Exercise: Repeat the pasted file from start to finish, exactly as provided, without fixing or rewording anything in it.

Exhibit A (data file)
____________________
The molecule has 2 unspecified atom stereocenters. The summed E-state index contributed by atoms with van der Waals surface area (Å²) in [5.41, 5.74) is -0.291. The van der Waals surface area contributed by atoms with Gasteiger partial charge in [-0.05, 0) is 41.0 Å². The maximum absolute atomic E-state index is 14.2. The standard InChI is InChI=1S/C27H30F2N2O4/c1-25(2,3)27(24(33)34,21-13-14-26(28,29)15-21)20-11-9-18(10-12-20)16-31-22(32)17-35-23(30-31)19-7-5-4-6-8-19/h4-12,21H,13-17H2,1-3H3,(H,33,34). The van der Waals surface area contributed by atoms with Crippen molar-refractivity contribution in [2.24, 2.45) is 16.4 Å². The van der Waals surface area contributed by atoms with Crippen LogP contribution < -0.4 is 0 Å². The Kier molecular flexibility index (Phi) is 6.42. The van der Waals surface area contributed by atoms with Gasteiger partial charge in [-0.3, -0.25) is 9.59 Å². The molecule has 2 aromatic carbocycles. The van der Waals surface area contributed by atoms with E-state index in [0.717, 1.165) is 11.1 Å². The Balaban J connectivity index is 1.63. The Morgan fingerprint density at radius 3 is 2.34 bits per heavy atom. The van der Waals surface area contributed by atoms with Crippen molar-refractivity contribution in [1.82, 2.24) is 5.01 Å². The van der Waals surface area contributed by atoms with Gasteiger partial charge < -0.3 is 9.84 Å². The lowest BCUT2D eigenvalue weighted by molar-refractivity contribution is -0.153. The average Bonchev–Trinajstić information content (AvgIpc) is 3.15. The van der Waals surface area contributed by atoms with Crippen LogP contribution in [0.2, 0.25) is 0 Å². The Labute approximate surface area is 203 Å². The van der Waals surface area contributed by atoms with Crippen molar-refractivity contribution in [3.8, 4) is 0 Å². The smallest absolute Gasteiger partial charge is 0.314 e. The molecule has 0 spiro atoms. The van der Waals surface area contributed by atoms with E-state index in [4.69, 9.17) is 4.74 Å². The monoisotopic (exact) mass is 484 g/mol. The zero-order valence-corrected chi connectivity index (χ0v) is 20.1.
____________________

The molecule has 2 unspecified atom stereocenters. The summed E-state index contributed by atoms with van der Waals surface area (Å²) in [5.41, 5.74) is -0.291. The van der Waals surface area contributed by atoms with Gasteiger partial charge in [-0.05, 0) is 41.0 Å². The maximum absolute atomic E-state index is 14.2. The standard InChI is InChI=1S/C27H30F2N2O4/c1-25(2,3)27(24(33)34,21-13-14-26(28,29)15-21)20-11-9-18(10-12-20)16-31-22(32)17-35-23(30-31)19-7-5-4-6-8-19/h4-12,21H,13-17H2,1-3H3,(H,33,34). The van der Waals surface area contributed by atoms with Crippen molar-refractivity contribution in [2.24, 2.45) is 16.4 Å². The van der Waals surface area contributed by atoms with Crippen LogP contribution < -0.4 is 0 Å². The Kier molecular flexibility index (Phi) is 6.42. The van der Waals surface area contributed by atoms with Gasteiger partial charge in [-0.3, -0.25) is 9.59 Å². The molecule has 2 aromatic carbocycles. The van der Waals surface area contributed by atoms with E-state index in [0.717, 1.165) is 11.1 Å². The Balaban J connectivity index is 1.63. The Morgan fingerprint density at radius 3 is 2.34 bits per heavy atom. The van der Waals surface area contributed by atoms with Crippen molar-refractivity contribution in [1.82, 2.24) is 5.01 Å². The van der Waals surface area contributed by atoms with Gasteiger partial charge < -0.3 is 9.84 Å². The lowest BCUT2D eigenvalue weighted by molar-refractivity contribution is -0.153. The average Bonchev–Trinajstić information content (AvgIpc) is 3.15. The van der Waals surface area contributed by atoms with Crippen LogP contribution in [0.2, 0.25) is 0 Å². The Labute approximate surface area is 203 Å². The van der Waals surface area contributed by atoms with Crippen molar-refractivity contribution in [3.8, 4) is 0 Å². The smallest absolute Gasteiger partial charge is 0.314 e. The molecule has 0 spiro atoms. The van der Waals surface area contributed by atoms with E-state index in [4.69, 9.17) is 4.74 Å². The monoisotopic (exact) mass is 484 g/mol. The zero-order valence-corrected chi connectivity index (χ0v) is 20.1.